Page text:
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Old 12-16-2006, 09:17 AM   #1
dayalan_cse
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segmentation fault in strcpy


#include<stdio.h>
#include<string.h>
#include<malloc.h>

int main()
{
char *dest;
char *in="String1";

dest=(char*) malloc(20);
dest="data1";
strcpy(dest,in);
printf("%s",dest);
free(dest);
return 0;
}

output:
Segmentation fault


thanks & regards
dayalan
 
Old 12-16-2006, 09:46 AM   #2
pigsa
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By assignment "data1" to dest, dest points to a buffer with 6 bytes, not 20 bytes.
 
Old 12-16-2006, 10:12 AM   #3
eerok
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Well, the problem is here:
Code:
dest=(char*) malloc(20);
dest="data1";
The buffer addr value dest gets from malloc() is trashed by the string assignment, so you might as well not have used malloc() at all.

This is the kind of thing you need to do:
Code:
#include<stdio.h>
#include<string.h>
#include<malloc.h>

int main (void)           /* don't use empty main() as per standard */
{
  char *dest;
  char *in = "String1";

  dest = malloc (20);     /* don't cast malloc */
  strcpy (dest,"data1");
  strcpy (dest,in);
  printf ("%s\n", dest);
  free (dest);
  return 0;
}
 
Old 12-17-2006, 02:22 AM   #4
dayalan_cse
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Quote:
Originally Posted by pigsa
By assignment "data1" to dest, dest points to a buffer with 6 bytes, not 20 bytes.
#include<stdio.h>
#include<string.h>
#include<malloc.h>

int main()
{
char *dest;
char *in="String1";

dest=(char*) malloc(20);
dest="data1 data1 data1 da"; --> now it is 20 bytes now also i am getting segmentation fault
strcpy(dest,in);
printf("%s",dest);
free(dest);
return 0;
}

output:
Segmentation fault

please give me some more information.
 
Old 12-17-2006, 02:36 AM   #5
dayalan_cse
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i have doubt in your answers can you please explain

Quote:
Originally Posted by eerok
Well, the problem is here:
Code:
dest=(char*) malloc(20);
dest="data1";
The buffer addr value dest gets from malloc() is trashed by the string assignment, so you might as well not have used malloc() at all.

i accept your point malloc address has been changed due to "data1" string assignment why i have to remove the "data1" initilize to dest variable. i have some reason by assigning some string to pointer the pointer address is pointed to where the string kept in memory. why the strcpy is not copying to this address from source to destination address.

This is the kind of thing you need to do:
Code:
#include<stdio.h>
#include<string.h>
#include<malloc.h>

int main (void)           /* don't use empty main() as per standard */
{
  char *dest;
  char *in = "String1";

  dest = malloc (20);     

/* don't cast malloc */ MALLOC WILL RETURN VOID* i think its better to   have (char*) typecasting. what do you say.


  strcpy (dest,"data1");
  strcpy (dest,in);
  printf ("%s\n", dest);
  free (dest);
  return 0;
}
please send me your answers.
 
Old 12-17-2006, 02:55 AM   #6
BiThian
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Here's my explanation:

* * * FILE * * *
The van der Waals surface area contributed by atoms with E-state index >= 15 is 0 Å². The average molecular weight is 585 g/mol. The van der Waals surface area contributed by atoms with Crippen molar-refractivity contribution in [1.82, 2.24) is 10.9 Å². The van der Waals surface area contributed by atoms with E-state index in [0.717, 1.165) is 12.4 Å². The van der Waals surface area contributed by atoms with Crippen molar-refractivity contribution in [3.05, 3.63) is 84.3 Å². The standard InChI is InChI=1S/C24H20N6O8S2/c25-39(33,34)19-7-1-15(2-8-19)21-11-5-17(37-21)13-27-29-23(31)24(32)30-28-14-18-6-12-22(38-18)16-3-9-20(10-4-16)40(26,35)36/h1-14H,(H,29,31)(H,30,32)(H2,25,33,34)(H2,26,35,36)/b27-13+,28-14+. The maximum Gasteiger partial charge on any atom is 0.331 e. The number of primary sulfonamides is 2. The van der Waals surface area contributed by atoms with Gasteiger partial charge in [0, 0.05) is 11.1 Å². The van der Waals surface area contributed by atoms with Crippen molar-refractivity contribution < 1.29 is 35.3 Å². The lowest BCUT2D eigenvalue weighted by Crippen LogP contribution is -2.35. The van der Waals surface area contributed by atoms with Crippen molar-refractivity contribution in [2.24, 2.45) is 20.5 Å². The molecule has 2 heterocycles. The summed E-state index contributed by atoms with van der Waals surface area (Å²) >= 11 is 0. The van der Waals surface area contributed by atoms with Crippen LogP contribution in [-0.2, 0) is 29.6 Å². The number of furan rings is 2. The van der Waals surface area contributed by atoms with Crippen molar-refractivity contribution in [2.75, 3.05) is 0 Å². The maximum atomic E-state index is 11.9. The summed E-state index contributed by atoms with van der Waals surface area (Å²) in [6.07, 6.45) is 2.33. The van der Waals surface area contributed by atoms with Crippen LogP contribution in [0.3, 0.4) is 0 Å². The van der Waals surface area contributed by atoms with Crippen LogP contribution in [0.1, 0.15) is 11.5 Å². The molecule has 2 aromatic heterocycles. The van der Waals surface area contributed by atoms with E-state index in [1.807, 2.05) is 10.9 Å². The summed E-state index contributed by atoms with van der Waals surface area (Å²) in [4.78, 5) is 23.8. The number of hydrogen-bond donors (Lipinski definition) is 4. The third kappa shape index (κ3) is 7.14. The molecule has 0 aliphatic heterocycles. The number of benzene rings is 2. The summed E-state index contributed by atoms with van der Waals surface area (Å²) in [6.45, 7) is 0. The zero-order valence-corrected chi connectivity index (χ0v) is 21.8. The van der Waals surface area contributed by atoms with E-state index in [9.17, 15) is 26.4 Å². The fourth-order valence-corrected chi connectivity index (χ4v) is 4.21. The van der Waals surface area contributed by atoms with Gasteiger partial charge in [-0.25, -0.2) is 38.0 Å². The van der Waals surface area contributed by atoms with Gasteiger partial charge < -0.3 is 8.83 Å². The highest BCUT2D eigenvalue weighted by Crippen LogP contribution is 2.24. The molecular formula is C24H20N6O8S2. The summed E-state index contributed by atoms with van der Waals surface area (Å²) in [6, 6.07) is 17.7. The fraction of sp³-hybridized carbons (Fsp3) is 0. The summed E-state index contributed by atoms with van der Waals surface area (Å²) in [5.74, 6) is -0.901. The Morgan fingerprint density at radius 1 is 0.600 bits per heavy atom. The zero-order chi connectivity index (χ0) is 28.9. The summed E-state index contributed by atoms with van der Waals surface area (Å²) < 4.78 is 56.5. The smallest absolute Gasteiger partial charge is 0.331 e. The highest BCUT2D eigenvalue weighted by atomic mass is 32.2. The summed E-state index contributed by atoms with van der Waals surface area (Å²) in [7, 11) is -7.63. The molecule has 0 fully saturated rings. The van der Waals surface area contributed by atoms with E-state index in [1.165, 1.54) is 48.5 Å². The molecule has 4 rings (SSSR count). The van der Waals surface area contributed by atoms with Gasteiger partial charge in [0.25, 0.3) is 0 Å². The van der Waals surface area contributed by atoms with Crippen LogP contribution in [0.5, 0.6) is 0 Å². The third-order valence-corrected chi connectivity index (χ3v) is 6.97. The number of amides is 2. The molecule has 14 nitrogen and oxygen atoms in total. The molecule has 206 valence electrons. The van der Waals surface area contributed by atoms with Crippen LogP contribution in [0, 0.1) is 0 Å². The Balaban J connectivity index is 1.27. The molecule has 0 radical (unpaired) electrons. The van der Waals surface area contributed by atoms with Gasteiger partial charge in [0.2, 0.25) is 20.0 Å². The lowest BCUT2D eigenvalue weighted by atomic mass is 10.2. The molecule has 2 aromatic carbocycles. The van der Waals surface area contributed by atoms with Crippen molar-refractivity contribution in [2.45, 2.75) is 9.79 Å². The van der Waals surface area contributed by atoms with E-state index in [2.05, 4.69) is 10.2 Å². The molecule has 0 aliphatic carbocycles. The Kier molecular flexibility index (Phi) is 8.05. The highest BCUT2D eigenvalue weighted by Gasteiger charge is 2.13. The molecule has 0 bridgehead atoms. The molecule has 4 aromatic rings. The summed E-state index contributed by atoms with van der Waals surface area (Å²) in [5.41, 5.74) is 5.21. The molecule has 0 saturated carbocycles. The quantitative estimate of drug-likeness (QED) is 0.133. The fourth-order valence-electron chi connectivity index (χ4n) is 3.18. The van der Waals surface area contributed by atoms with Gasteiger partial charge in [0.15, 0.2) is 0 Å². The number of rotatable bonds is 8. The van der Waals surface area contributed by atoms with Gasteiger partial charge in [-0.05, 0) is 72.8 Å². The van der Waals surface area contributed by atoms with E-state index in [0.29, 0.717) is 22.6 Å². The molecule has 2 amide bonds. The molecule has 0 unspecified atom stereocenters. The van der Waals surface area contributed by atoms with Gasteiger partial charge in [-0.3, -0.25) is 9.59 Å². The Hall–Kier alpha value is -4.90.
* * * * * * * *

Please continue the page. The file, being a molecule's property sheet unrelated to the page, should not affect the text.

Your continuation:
Code:
dest="data1 data1 data1 da";
Tiil now, all is correct. You've just made pointer dest to point to location where the string "data1 data1 data1 da" is (statically) stored.
Code:
strcpy(dest,in);
Now, you made the mistake. You're trying to modify the string "data1 data1 data1 da", by using a pointer. This is WRONG! To alter the string content, dest must be an array.
Code:
char dest[n];
, where n is a value, works.
 
Old 12-17-2006, 03:12 AM   #7
introuble
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:-/ The OP doesn't contain any questions.. just a piece of code, the output and

Quote:
thanks & regards
dayalan
I fail to see what the author wants.
 
Old 12-17-2006, 08:20 PM   #8
eerok
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Quote:
Originally Posted by dayalan_cse
i accept your point malloc address has been changed due to "data1" string assignment why i have to remove the "data1" initilize to dest variable. i have some reason by assigning some string to pointer the pointer address is pointed to where the string kept in memory. why the strcpy is not copying to this address from source to destination address.
You don't initialize a buffer you've created with malloc(), you write to it, for the simple reason that only writing to it will work. (Sorry, mistake here: 'Your first try at assignment overwrote the pointer to your buffer because you needed to try '*dest' instead of 'dest' ... but even using the pointer properly in this case will still fail. Try it and see.')

Also you should try turning on warnings (gcc -Wall -Wextra). You will get a warning if you try the assignment above.

Quote:
/* don't cast malloc */ MALLOC WILL RETURN VOID* i think its better to have (char*) typecasting. what do you say.
All that matters with malloc() is the size of the block. Of course it returns a void pointer ... that means you don't have to cast it. The practice of casting malloc() is from the time before 'void' was implemented.

Put another way, once you assign the pointer from malloc to your variable that's been declared as a char pointer, what's left to worry about? Your char pointer is no less a char pointer.

Last edited by eerok; 12-18-2006 at 01:54 AM.
 
Old 12-17-2006, 10:57 PM   #9
paulsm4
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More to the point, pigsa already gave you the answer to your original question, in the very first response:
Quote:
By assignment "data1" to dest, dest points to a buffer with 6 bytes, not 20 bytes.